Nokome Bentley is a New Zealand-based fisheries scientist and founder of Trophia, a research and advisory service for marine resource management. He serves as the project lead for Stencila, an open source platform for creating, collaborating on, and sharing data-driven content.
Funding is a means to an end, not an end in itself
So, you got funding for your super-cool, groundbreaking, open source software for open scholarship — congratulations! It's important to celebrate your hard work and persistence at this time.
But remember that this first round of funding is only the beginning. You need to keep your focus on your long-term mission — to build a great open source tool to enable open source scholarship.
Your funders are your partners, not your customers
When you have been very focused on getting your project funded, it is easy to fall into the trap of seeing your grant proposals as your product and your funders as your customers.
While that focus may help you get off the ground, it's not useful for either you or your funders in the long term. Remember, your funders do not want to keep funding you indefinitely. Their goal is to get you flying on your own. Thinking of your funders as your customers only distracts you from serving your real customers — your users!
However, your relationship with your funders does not sustain itself without some attention and curation. They want you and your project to succeed, so it is in your best interest to nurture that relationship by keeping them informed of your progress.
Stewarding your funders can take several forms:
- Progress reports — Most funders require some combination of interim and final reports to keep them up-to-date on how you're spending their money and any challenges hindering progress, among other things. Every funder handles these reports in a different way: Some will ask for periodical letters, some require more formal reports in a given format, and some want regular check-in calls.
- Newsletters — If you have a communications plan in place for informing users and contributors on your progress, include your funders in this communication workflow. Some may not read it, but those who do will become aware of opportunities to help and support your project in new ways.
- Quick email updates — Got a new team member coming onboard? Gave an interview to a high-profile media source? Use the opportunity to dash off a quick note to your program officer and let them know. They may want to highlight the press release or interview on their own social media, which only raises the profile of your project.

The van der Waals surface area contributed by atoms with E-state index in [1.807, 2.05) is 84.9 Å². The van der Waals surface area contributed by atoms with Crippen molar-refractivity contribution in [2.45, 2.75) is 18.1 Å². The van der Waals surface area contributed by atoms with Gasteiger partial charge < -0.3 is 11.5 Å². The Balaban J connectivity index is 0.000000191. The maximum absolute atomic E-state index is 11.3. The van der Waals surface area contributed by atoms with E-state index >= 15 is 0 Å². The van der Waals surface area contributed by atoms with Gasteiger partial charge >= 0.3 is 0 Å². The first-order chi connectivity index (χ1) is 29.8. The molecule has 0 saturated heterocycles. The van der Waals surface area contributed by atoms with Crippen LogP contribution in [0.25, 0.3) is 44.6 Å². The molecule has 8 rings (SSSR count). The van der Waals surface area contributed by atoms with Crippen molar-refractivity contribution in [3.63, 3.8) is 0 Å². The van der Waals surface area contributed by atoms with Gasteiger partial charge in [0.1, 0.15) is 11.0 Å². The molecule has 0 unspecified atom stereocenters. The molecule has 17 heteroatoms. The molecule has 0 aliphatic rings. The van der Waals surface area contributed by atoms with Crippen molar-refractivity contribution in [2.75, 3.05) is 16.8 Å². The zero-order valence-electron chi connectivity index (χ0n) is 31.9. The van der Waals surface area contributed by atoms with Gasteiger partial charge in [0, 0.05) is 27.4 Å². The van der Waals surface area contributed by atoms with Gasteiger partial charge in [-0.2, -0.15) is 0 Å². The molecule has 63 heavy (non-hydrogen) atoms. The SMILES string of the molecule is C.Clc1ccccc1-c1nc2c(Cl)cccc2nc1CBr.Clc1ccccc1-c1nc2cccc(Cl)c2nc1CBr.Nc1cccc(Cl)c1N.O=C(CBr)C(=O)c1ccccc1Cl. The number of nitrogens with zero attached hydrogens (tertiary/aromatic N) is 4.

Software is your product, your users are your customers
Now that you've got funding, it’s time to focus in on your actual product (your open source software) and your actual customers (your users).
If you are developing free open source software, it can be difficult to think of your users as your customers. But framing your relationship in that way will help you focus on delivering a more useful tool and developing sustainable operational model for your project.
Nothing is real until it's being used by a real user. This doesn't mean you make a prototype in the morning and blog about it in the evening. It means you find one person you believe your product will help and try to get them to use it.
—Adam Wiggins, My Heruko Values
The startup mantra of “release early, release often” can be scary to follow. We often hesitate to put our pet project into the world for fear of it not being ready for prime time.
These concerns are valid; announcing something too early can earn you labels like “vaporware” or “half-baked.” But remember there is also the risk of spending lots of time developing something that no one finds useful.
Testing your assumptions about how others will receive your project doesn’t mean you need to trumpet your work to the world — you should just start with an intimate audience of friends and colleagues in your target audience.
It's never too early to work on gaining traction
... the key to success isn’t the originality of your offering, the brilliance of your team, or how much money you raise. It’s how consistently you can grow and acquire new customers (or, for a free service, users). That’s called traction, and it makes everything else easier — fund-raising, hiring, press, partnerships, acquisitions. Talk is cheap, but traction is hard evidence that you’re on the right path.
—Gabriel Weinberg and Justin Mares, Traction
Founders of open source projects often say that, in hindsight, they should have focused earlier on user uptake and creating a sustainability model.
Once you have funding, it is tempting to jump into implementing your project and easy to fall into the trap of thinking you’ll “just” get another round of funding. But that funding won’t come if you don’t have demonstrated uptake.
Frequently refer back to your original request for funding. Are you hitting the targets and tracking the metrics you identified in your grant proposal?
People will pay for useful things — if you let them!
Founders often believe that they should have started thinking about revenue earlier. Meanwhile, organizations often say that they would be prepared to pay if there were a mechanism to do so.
Early on in project development you should consider providing an easy way to let people donate or pay for an associated service.
Even if these donations or subscriptions are small, their importance to your project can add up to a lot more than their face value. The fact that people are willing to pay — even small amounts — for what you are creating is good, hard data indicating that they value it.
And if your audience values your project, funders are likely to as well.